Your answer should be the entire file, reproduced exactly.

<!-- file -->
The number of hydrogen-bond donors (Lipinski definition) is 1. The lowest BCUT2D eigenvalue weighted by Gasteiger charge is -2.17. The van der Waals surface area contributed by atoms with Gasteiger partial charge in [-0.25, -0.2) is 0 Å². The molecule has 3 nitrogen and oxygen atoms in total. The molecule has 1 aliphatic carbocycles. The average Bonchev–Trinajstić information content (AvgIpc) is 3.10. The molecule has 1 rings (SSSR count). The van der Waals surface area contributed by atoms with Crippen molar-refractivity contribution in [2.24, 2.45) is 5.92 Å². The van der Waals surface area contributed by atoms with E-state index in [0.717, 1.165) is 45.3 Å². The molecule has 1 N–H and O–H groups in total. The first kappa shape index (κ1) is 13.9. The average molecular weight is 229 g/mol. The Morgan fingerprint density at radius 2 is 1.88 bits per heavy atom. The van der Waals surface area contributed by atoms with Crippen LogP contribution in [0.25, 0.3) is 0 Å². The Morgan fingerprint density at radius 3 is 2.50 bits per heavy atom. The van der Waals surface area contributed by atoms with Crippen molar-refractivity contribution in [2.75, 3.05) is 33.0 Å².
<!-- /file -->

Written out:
The number of hydrogen-bond donors (Lipinski definition) is 1. The lowest BCUT2D eigenvalue weighted by Gasteiger charge is -2.17. The van der Waals surface area contributed by atoms with Gasteiger partial charge in [-0.25, -0.2) is 0 Å². The molecule has 3 nitrogen and oxygen atoms in total. The molecule has 1 aliphatic carbocycles. The average Bonchev–Trinajstić information content (AvgIpc) is 3.10. The molecule has 1 rings (SSSR count). The van der Waals surface area contributed by atoms with Crippen molar-refractivity contribution in [2.24, 2.45) is 5.92 Å². The van der Waals surface area contributed by atoms with E-state index in [0.717, 1.165) is 45.3 Å². The molecule has 1 N–H and O–H groups in total. The first kappa shape index (κ1) is 13.9. The average molecular weight is 229 g/mol. The Morgan fingerprint density at radius 2 is 1.88 bits per heavy atom. The van der Waals surface area contributed by atoms with Crippen LogP contribution in [0.25, 0.3) is 0 Å². The Morgan fingerprint density at radius 3 is 2.50 bits per heavy atom. The van der Waals surface area contributed by atoms with Crippen molar-refractivity contribution in [2.75, 3.05) is 33.0 Å².